‐As regular readers know, I habitually take up the subject of Cleo Noel, the American ambassador in Khartoum who was murdered in 1973. Two others were murdered along with him: his deputy, George Curtis Moore, and the Belgian chargé d’affaires, Guy Eid. The three were murdered by Yasser Arafat’s men, on his orders. This has always been clear. And yet the United States — Noel and Moore’s government — made Arafat pay no penalty. On the contrary: He was a perpetual and honored guest at the White House.

In a recent issue of The Weekly Standard, Scott W. Johnson laid out the case superbly — his piece is here.

A couple of footnotes: The late Vernon Walters, once the deputy director of the CIA, told me that he had listened to the intercepts of Arafat giving the orders to kill. The assassins were nervous as hell, down in the basement — didn’t know what to do. Arafat said, Kill. And they did.

The second footnote: About five years ago, I interviewed a senior government official — active — for about an hour. There was only one question the official refused to answer: “Does the U.S. government accept that Arafat is responsible for the Khartoum murders?”

A strange and abhorrent business.

‐Are you interested in being a summer intern at National Review? We take a special look at college juniors — those who have been juniors and are about to be seniors — but other college students are welcome to apply as well. We are looking for someone who loves National Review, knows it intimately, and wishes to make his career in journalism. Please send a résumé and letter of interest to Erica Stalnecker at estalnecker@nationalreview.com.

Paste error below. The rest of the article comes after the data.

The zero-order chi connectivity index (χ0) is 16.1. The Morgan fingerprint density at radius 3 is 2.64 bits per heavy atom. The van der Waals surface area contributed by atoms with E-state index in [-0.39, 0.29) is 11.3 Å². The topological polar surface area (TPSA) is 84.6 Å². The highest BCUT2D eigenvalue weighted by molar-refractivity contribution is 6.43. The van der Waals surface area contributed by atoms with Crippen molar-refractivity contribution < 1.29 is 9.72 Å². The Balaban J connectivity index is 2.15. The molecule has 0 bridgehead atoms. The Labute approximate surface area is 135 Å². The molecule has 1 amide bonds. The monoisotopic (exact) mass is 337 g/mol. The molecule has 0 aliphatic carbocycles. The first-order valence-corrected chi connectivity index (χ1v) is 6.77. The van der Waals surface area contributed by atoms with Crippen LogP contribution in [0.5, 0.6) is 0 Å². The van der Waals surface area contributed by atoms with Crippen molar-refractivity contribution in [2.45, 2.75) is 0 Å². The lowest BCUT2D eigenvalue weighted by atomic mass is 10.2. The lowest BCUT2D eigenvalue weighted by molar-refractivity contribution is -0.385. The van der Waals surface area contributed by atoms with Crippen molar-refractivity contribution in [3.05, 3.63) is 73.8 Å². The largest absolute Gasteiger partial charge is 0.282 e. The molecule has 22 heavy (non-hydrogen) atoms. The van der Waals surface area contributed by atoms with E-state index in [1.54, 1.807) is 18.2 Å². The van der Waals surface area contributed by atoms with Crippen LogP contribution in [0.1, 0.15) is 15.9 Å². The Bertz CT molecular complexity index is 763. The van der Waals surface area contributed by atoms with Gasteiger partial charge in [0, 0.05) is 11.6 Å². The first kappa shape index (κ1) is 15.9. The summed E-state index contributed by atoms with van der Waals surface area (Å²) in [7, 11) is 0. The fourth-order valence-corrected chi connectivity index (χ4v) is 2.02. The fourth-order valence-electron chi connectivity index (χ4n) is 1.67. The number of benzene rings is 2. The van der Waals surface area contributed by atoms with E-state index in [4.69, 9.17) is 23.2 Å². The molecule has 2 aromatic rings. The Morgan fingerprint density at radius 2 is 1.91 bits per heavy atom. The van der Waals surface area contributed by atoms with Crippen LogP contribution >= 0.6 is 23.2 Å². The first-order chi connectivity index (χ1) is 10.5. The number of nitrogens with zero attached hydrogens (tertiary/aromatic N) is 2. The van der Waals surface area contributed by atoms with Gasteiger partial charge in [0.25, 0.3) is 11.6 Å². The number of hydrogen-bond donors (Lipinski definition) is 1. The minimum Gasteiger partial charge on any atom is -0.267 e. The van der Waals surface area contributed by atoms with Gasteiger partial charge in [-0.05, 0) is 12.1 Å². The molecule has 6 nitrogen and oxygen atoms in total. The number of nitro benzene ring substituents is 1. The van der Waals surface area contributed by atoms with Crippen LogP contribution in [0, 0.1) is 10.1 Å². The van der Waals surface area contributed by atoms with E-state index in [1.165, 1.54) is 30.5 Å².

‐And now a word about the Eric Breindel Award for Excellence in Journalism. It’s given once a year to a journalist who exhibits “love of country and its democratic institutions” and “bears witness to the evils of totalitarianism.” The award is worth $20,000. There is a second award, for undergraduate journalism, worth $10,000 (and the same principles apply). For more information, please contact Germaine Febles at (212) 843-8031 or gfebles@rubenstein.com. The deadline for each award is April 20.